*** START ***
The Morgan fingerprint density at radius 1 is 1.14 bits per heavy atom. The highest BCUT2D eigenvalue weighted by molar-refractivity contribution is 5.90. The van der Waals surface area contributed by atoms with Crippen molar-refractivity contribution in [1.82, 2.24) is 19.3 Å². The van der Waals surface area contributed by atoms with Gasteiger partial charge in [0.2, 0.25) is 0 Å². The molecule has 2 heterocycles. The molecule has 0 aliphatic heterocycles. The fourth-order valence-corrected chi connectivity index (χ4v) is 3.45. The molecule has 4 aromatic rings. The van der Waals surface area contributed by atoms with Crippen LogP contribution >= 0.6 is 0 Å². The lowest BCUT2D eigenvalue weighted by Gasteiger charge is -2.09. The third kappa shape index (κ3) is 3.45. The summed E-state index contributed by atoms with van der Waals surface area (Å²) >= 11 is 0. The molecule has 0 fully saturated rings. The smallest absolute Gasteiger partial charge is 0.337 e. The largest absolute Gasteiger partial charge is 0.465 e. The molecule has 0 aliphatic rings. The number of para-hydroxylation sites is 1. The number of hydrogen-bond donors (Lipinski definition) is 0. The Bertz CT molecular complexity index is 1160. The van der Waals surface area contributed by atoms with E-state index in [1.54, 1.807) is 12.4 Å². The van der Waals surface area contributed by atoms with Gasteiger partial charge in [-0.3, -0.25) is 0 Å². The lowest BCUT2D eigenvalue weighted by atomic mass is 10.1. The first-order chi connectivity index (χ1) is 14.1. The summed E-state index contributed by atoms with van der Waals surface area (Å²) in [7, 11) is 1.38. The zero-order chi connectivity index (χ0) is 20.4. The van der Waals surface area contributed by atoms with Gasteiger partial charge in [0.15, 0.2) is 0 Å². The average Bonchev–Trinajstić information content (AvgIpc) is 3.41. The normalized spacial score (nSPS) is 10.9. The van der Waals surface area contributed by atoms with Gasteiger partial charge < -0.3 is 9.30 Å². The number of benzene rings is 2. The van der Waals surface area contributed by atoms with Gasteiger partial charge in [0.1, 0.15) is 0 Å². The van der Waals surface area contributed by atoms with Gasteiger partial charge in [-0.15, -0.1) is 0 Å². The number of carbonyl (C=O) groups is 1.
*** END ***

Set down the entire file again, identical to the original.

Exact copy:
The Morgan fingerprint density at radius 1 is 1.14 bits per heavy atom. The highest BCUT2D eigenvalue weighted by molar-refractivity contribution is 5.90. The van der Waals surface area contributed by atoms with Crippen molar-refractivity contribution in [1.82, 2.24) is 19.3 Å². The van der Waals surface area contributed by atoms with Gasteiger partial charge in [0.2, 0.25) is 0 Å². The molecule has 2 heterocycles. The molecule has 0 aliphatic heterocycles. The fourth-order valence-corrected chi connectivity index (χ4v) is 3.45. The molecule has 4 aromatic rings. The van der Waals surface area contributed by atoms with Crippen LogP contribution >= 0.6 is 0 Å². The lowest BCUT2D eigenvalue weighted by Gasteiger charge is -2.09. The third kappa shape index (κ3) is 3.45. The summed E-state index contributed by atoms with van der Waals surface area (Å²) >= 11 is 0. The molecule has 0 fully saturated rings. The smallest absolute Gasteiger partial charge is 0.337 e. The largest absolute Gasteiger partial charge is 0.465 e. The molecule has 0 aliphatic rings. The number of para-hydroxylation sites is 1. The number of hydrogen-bond donors (Lipinski definition) is 0. The Bertz CT molecular complexity index is 1160. The van der Waals surface area contributed by atoms with E-state index in [1.54, 1.807) is 12.4 Å². The van der Waals surface area contributed by atoms with Gasteiger partial charge in [-0.3, -0.25) is 0 Å². The lowest BCUT2D eigenvalue weighted by atomic mass is 10.1. The first-order chi connectivity index (χ1) is 14.1. The summed E-state index contributed by atoms with van der Waals surface area (Å²) in [7, 11) is 1.38. The zero-order chi connectivity index (χ0) is 20.4. The van der Waals surface area contributed by atoms with Gasteiger partial charge in [0.15, 0.2) is 0 Å². The average Bonchev–Trinajstić information content (AvgIpc) is 3.41. The normalized spacial score (nSPS) is 10.9. The van der Waals surface area contributed by atoms with Gasteiger partial charge < -0.3 is 9.30 Å². The number of benzene rings is 2. The van der Waals surface area contributed by atoms with Gasteiger partial charge in [0.1, 0.15) is 0 Å². The van der Waals surface area contributed by atoms with Gasteiger partial charge in [-0.15, -0.1) is 0 Å². The number of carbonyl (C=O) groups is 1.